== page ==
Accessibility links

Residents of Port-au-Prince Slum Say Aid Slow in Coming

As international aid continues to flow into Haiti, residents of the Port-au-Prince slum of Cite Soleil say they are still waiting for tents and other essentials more than three weeks after a devastating earthquake.

Cleanup has begun in parts of Port-au-Prince, funded by international aid groups.

One group of nine workers, paid with U.S. development funds, is clearing the rubble of a collapsed house. Other workers are doing the same in scattered sections of the city.

The United Nations and private aid organizations are providing tents, as well as food, in many neighborhoods.

But in the impoverished area of Cite Soleil, people make do with what they have, receiving occasional help from groups like Doctors Without Borders. Aid workers assess the needs of residents, filling out questionnaires.

Michelle Williame, like many of her neighbors, tells them she has been living outdoors since her house was destroyed in the earthquake. "Life is terrible for us right now. Not only are we sleeping on the street, but also the government has not taken any steps to help the people of Cite Soleil. No government social workers have shown up so far. You have many kids and you have no place to accommodate them," she said.

With schools closed, children are doing what they can to pass the time. Two play soccer in an open area. Four children are playing cards under the shade of an aid truck, and one 10-year-old explains why he is here with his family.…"because the house is no good. It's cracked, so we have to sleep outdoors."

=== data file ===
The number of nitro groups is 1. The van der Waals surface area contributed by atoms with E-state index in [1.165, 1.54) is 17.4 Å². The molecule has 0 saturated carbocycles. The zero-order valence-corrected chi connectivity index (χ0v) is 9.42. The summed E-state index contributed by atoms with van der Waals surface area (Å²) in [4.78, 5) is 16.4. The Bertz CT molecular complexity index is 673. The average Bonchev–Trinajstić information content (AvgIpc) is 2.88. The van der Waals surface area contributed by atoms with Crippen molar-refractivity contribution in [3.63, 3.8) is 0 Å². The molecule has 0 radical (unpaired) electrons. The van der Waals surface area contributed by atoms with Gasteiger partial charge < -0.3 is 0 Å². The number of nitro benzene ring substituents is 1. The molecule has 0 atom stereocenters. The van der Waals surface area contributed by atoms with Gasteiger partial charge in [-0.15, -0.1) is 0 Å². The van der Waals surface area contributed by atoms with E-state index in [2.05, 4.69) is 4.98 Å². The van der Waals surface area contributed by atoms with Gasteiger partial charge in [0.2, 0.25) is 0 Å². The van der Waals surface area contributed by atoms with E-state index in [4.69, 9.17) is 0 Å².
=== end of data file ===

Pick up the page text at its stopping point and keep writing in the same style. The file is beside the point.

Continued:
Some help is arriving. Doctors Without Borders is getting water to residents, says Maurice Noel, who drives the truck that brings the water supplies to the people. "They are very grateful, but they all need food and tents and a place to stay," he said.

Most families have lost their incomes. Bricklayer Claude Estalien believes the area is ignored in the relief effort because residents were blamed for looting in other parts of the city after the earthquake. "In Cite Soleil, there are many people that do bad things, but at the same time, there are good people in Cite Soleil too," he said.

Women say they are having trouble finding the food to feed their children. That is the complaint of an 18-year-old mother with a one-year-old child. "I used to struggle to feed the child. Before the earthquake, I used to go out on the street and sell oranges. Now, I don't have any money. I just have to remain here with the child," she said.

Some here are coping with injuries as well as shock and grief. Sterline Charles was hurt as her house collapsed in the earthquake, and she lost half of her family. "I have six kids. I lost three of them and lost their father also. On top of it all, my foot was broken," she said.

The people of Cite Soleil say they need tents, food, medicine and other essential supplies. They worry especially about the children, their schools closed for now and many of them living in makeshift camps.